Wednesday Feb 02 2011
Oleander poisoning confirmed in mystery death of Tevis Cup horse
By: Gus Thomson, Journal Staff Writer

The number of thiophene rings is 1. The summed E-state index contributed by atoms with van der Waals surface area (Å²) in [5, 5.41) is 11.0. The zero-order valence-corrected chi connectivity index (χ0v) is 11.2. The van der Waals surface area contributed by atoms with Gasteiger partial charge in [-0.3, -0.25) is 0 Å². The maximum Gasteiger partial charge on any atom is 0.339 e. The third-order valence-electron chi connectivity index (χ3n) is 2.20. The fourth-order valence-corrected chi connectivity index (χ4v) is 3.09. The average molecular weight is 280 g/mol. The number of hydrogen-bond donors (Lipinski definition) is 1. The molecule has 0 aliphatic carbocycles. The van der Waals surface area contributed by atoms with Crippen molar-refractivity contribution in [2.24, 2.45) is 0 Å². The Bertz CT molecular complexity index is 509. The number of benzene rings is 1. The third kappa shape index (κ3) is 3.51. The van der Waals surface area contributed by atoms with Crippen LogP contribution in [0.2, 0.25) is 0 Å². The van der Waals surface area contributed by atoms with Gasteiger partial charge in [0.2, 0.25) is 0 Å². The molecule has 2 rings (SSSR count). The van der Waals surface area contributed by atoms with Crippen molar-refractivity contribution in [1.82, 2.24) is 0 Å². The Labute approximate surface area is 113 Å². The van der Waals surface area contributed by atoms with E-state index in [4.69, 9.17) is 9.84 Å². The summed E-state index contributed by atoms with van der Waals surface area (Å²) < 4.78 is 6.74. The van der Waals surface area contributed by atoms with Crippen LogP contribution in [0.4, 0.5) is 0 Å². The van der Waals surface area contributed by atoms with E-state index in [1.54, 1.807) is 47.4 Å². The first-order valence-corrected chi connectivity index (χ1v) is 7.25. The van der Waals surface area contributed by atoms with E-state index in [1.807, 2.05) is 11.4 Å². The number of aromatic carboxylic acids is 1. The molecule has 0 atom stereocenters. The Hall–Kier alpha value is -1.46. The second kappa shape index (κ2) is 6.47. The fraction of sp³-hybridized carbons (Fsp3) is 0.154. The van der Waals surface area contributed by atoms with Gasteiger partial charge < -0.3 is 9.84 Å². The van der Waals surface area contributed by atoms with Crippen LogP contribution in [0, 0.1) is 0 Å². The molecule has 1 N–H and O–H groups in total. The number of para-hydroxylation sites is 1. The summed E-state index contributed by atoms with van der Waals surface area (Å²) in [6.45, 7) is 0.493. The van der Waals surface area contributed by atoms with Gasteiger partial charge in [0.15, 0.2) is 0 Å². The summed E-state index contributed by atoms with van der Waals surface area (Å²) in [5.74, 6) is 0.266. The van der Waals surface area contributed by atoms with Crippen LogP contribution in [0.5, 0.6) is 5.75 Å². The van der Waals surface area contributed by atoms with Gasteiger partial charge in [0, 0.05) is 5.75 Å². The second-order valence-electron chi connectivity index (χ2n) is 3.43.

Phoenix, a beloved trail horse and Tevis Cup finisher, died of oleander poisoning, the UC Davis veterinary clinic has informed its owner. The 14-year-old horse was euthanized Jan. 24, days after feeding on the leaves of the lethal evergreen shrub. A common sight in California, oleander leaves are extremely toxic when consumed by humans as well as animals. Results of tests on Phoenix were released late Monday to owner David Putnam of Auburn. Phoenix was a 2006 Tevis Cup finisher, with Putnam aboard. Veterinarian Larry Goss, who was initially called to determine what was wrong with Phoenix, said the tests found evidence of poison from the oleander plant in the liver. A veterinarian for 31 years, Goss said he generally sees oleander poisoning in cattle, sheep, goats and llamas. Horses mostly resist the plant because of its bitter taste, he said. “Some animals survive but it causes a lot of heart damage,” Goss said. Putnam said after the death that he believed a passerby had unwittingly fed the poison leaves to Phoenix as the horse was standing in the pasture. Now he’s not so sure. “Neighbors are telling me not to necessarily think it was an accident, that some people don’t want horses back on the Stagecoach Trail,” Putnam said. Putnam lives near Stagecoach Trail, a wide trail formerly used as a stagecoach route, that links Foresthill Avenue in Auburn with the American River confluence. Putnam said he’s generally had good encounters with cyclists and hikers along the route but there have been one or two he considered hostile. Signage along the trail advises that cyclists and pedestrians are to give way to horses. Putnam said the leaves might have been fed to the 14-year-old horse sometime overnight Jan. 20. He first noticed Phoenix was not eating on the morning of Jan. 21. The property off Foresthill Avenue had just been cleared of oleander plants but a branch with chewed leaves was later found. Putnam said the ground was methodically cleared and no oleander plants had been left. Goss said one possible theory is that a branch may have fallen out of a tree trimmer’s truck. “But who knows?” Goss said. Goss said property owners can guard against potential poisoning by not planting oleander anywhere near areas that are grazed on. Another safeguard would be to avoid mowing near oleander bushes if plans are to feed lawn clippings to animals, he said.